Mr. Lucas testified that when Dr. Molden executed the Lucas note for $3,000 in 1949, he told Mr. Lucas that he owned the property in question and that he could raise $27,000 on it; that in the spring of 1950, Mr. Lucas reminded Dr. Molden of that conversation in connection with the past due note; and that such interest as Dr. Molden had in the property was shortly thereafter transferred to Mrs. Molden.
In Duggins v. Heffron, 9 Cir., 1942, 128 F.2d 546, on which Mr. Lucas relies, the Referee expressly found that the conveyance to the wife was made without consideration. A contrary finding was made here and there was substantial evidence to support it.
Luther Swanstrom, an attorney, testified to the transaction, in his office, wherein Dr. Molden quit-claimed his interest in the property to Mrs. Molden. He testified that the consideration for the transfer was the delivery to him of the two promissory notes described above which he in turn delivered to Dr. Molden.
Appellant also cites Hockett v. Bailey, 1877, 86 Ill. 74, to support his theory that Mrs. Molden was estopped to interpose her claim, on the promissory notes, in opposition to Mr. Lucas' judgment. Hockett involved a bill of interpleader filed by one Youngman against Josiah Bailey and the Hocketts. Mr. Bailey filed a cross-bill. Mr. Youngman had bought a piece of land from Mr. Hockett on which $700 of the purchase price was still unpaid. Mr. Hockett had been indebted to Mr. Bailey on a note for some $500. Mr. Bailey had sued out an attachment and caused it to be levied on the land in question. Hearing of the sale to Mr. Youngman, he garnisheed Mr. Youngman. The Hocketts asserted that Mr. Hockett had no interest in the money or the land. The land had been deeded to Mrs. Hockett by one Antrim in consideration of conveyance to Antrim of another tract owned in the name of Mr. Hockett. The Hocketts sought to prove that property was Mrs. Hockett's because the initial investment in 1858 had come from her inheritance from her father's estate. A series of farms were bought and sold, almost always in Mr. Hockett's name, over a period of ten years. One parcel of land was conveyed to Mrs. Hockett, but it was still treated as though it were Mr. Hockett's alone, and he sold it for other property to which the title was taken in his name. The Court in the Hockett case decreed payment of Mr. Hockett's debt to Mr. Bailey out of the money deposited by Mr. Youngman.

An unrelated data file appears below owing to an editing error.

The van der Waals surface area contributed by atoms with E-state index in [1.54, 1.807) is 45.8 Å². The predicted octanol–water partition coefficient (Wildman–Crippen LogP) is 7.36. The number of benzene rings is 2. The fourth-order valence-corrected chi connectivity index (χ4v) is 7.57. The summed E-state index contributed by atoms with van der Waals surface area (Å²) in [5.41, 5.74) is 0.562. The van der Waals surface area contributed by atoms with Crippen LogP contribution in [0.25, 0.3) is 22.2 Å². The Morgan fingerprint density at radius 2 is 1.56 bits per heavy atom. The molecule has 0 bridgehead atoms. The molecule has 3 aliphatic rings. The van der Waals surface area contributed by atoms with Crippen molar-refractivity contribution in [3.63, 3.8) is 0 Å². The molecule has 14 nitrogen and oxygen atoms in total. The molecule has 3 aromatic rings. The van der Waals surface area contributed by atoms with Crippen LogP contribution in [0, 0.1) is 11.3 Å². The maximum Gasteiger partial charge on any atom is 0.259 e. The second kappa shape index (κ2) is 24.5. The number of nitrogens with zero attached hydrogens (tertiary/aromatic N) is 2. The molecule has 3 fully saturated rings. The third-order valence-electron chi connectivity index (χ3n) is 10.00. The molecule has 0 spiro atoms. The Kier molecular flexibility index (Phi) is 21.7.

Appellant draws an analogy between the Hockett case and the case before us. He says that Mrs. Molden allowed Dr. Molden to trade on the credit of her property; knew he was engaging in business with Mr. Lucas, and made Dr. Molden in effect her agent to do such business by lending him the necessary funds; that Dr. Molden is still using the premises as his home; and, therefore, Mrs. Molden is estopped to assert a claim. But Mrs. Molden is not asserting any claim here. She has surrendered the notes which she held in return for the Quit-Claim Deed.